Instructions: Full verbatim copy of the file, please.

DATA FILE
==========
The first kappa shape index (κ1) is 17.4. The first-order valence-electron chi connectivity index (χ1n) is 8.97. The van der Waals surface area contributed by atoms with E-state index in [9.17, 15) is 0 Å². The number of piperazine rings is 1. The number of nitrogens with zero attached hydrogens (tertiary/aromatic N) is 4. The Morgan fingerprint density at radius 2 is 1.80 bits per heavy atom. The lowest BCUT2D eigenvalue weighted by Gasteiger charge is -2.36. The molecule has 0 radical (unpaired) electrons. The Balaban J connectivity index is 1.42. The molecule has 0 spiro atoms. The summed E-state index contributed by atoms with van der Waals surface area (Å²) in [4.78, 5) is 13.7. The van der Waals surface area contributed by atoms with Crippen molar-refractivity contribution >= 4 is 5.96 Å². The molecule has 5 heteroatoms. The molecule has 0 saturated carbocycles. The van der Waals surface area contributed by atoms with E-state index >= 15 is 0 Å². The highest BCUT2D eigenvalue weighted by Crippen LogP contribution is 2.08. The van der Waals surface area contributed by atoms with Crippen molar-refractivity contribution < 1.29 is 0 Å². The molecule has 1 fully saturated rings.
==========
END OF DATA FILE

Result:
The first kappa shape index (κ1) is 17.4. The first-order valence-electron chi connectivity index (χ1n) is 8.97. The van der Waals surface area contributed by atoms with E-state index in [9.17, 15) is 0 Å². The number of piperazine rings is 1. The number of nitrogens with zero attached hydrogens (tertiary/aromatic N) is 4. The Morgan fingerprint density at radius 2 is 1.80 bits per heavy atom. The lowest BCUT2D eigenvalue weighted by Gasteiger charge is -2.36. The molecule has 0 radical (unpaired) electrons. The Balaban J connectivity index is 1.42. The molecule has 0 spiro atoms. The summed E-state index contributed by atoms with van der Waals surface area (Å²) in [4.78, 5) is 13.7. The van der Waals surface area contributed by atoms with Crippen molar-refractivity contribution >= 4 is 5.96 Å². The molecule has 5 heteroatoms. The molecule has 0 saturated carbocycles. The van der Waals surface area contributed by atoms with E-state index >= 15 is 0 Å². The highest BCUT2D eigenvalue weighted by Crippen LogP contribution is 2.08. The van der Waals surface area contributed by atoms with Crippen molar-refractivity contribution < 1.29 is 0 Å². The molecule has 1 fully saturated rings.